For figuring out which pad is of interest (which is what it sounds like you are trying to do), typically you can just hold something on there with hand pressure, such as the end of a male jumper pin and see what you get. Or a scope probe. In some situations a helper can be useful (or script the test or hit the test-triggering button with your nose or toe...) There are also little weighted stands for sale and improvised that can sometimes hold a single probe onto a board just long enough for a quick test. Don't forget the corresponding ground, though you can usually get that at a connector or grounded mounting hole.
In terms of design, as already pointed out in comments, they are intended as targets for spring finger test pins, aka "pogo pins". These typically get mounted in a cam-activated press fixture with a plate custom machined to fit the design of a particular board, and let a manufacturing or repair facility rapidly run through the same operation on a bunch of boards.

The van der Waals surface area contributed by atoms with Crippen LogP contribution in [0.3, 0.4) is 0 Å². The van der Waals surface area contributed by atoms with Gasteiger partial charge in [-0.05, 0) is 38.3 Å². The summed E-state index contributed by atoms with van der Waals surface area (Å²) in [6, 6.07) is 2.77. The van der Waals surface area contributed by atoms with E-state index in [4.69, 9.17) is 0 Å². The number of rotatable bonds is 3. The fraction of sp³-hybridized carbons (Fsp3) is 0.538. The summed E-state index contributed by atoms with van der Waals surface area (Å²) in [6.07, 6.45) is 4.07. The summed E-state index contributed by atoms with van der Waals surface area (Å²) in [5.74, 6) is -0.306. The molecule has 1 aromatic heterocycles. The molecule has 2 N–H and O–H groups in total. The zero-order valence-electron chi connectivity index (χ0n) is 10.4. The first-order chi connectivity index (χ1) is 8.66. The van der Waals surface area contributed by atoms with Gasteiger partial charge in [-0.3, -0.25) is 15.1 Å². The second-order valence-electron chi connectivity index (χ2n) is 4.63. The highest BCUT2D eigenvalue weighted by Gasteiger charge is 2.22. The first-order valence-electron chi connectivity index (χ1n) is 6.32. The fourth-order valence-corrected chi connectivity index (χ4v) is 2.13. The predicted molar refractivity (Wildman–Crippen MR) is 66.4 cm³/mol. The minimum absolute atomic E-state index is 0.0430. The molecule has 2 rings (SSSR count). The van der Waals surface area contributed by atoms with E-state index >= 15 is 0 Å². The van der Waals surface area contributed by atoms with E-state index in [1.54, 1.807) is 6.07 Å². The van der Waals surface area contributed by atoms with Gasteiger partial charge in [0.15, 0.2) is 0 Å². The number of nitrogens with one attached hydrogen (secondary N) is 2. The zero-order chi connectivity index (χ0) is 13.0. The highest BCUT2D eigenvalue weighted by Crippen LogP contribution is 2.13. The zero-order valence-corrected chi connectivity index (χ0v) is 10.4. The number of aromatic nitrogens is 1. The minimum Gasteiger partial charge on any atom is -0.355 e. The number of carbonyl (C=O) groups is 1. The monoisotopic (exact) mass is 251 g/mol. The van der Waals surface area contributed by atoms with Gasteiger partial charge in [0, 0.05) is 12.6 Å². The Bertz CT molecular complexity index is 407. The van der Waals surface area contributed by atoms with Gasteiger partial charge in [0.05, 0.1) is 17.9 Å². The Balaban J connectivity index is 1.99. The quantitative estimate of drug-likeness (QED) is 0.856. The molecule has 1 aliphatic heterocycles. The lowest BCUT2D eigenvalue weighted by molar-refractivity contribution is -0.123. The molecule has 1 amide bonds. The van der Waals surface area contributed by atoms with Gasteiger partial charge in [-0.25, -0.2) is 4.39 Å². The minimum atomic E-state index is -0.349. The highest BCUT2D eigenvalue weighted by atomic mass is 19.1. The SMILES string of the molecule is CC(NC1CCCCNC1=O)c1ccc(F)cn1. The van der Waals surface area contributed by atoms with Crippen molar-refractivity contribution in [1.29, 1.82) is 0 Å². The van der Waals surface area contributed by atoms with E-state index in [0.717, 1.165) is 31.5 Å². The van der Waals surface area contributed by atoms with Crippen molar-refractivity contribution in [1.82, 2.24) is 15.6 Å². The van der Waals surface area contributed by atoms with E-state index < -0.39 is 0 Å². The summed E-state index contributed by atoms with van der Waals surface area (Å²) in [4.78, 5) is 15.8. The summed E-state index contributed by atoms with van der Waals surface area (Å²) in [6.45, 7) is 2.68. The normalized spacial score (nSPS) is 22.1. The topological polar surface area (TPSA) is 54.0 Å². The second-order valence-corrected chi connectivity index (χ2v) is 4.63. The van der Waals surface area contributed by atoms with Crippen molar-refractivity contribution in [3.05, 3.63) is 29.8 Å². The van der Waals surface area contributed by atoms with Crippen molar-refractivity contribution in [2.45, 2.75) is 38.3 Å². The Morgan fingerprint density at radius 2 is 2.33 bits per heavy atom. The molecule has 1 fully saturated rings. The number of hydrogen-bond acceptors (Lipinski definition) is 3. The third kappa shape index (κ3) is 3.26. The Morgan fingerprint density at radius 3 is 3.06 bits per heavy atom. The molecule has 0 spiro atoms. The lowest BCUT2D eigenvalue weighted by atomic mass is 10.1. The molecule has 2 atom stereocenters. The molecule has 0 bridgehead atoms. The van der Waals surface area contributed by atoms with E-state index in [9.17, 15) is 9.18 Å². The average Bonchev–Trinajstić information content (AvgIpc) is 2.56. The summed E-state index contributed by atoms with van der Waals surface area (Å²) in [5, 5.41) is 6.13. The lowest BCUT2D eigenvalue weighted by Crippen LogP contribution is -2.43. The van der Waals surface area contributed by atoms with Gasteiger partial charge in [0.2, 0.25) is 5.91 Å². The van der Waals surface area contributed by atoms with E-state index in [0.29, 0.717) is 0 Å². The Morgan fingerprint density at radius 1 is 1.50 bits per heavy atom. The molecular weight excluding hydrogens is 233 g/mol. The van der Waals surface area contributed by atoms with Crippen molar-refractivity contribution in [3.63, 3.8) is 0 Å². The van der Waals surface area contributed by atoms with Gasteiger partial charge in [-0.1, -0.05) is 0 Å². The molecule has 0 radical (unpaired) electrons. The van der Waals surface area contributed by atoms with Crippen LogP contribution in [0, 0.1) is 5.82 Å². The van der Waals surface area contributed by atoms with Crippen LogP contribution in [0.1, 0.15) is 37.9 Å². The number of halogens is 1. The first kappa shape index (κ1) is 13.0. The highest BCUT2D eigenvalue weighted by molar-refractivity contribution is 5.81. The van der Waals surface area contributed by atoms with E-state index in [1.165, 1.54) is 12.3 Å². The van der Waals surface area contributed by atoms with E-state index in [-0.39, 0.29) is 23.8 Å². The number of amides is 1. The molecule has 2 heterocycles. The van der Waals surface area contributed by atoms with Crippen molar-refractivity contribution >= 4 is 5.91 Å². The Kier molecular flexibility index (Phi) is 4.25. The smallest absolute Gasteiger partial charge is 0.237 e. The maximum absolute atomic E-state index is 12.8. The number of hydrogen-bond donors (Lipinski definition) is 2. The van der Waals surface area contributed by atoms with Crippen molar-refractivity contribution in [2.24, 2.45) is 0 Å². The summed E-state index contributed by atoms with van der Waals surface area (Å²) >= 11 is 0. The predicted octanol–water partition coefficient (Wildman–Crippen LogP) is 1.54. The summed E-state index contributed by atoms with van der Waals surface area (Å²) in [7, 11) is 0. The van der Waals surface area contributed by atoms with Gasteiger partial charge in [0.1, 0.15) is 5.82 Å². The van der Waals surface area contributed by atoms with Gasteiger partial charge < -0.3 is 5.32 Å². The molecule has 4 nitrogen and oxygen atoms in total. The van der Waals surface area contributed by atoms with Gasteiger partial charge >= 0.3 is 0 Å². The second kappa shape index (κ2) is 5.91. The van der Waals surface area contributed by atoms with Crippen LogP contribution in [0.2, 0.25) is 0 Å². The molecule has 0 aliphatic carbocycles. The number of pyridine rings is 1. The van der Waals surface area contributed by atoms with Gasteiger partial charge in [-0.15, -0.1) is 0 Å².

For a more lasting one-off situation such as firmware development or dedicating a board permanently to testing, soldering to the pads can be a great solution. Fine gauge stranded wire with silicone insulation is wonderful for this as you need only a millimeter of wire peaking out of the insulation, which will not melt as you solder. Be sure to physically attach the wire bundle to the board somehow so that the solder joints do not break in handling, or worse pull the pads off the board. But one thing to consider before soldering to the pads: once you get solder on the pads, pogo pins will never work quite as well as designed again - you can probably get things back to acceptable contact but in projects where a pogo fixture exists, I tend to consider soldered-on units permanently relegated to using their captive debug harnesses, and not the pogo fixture.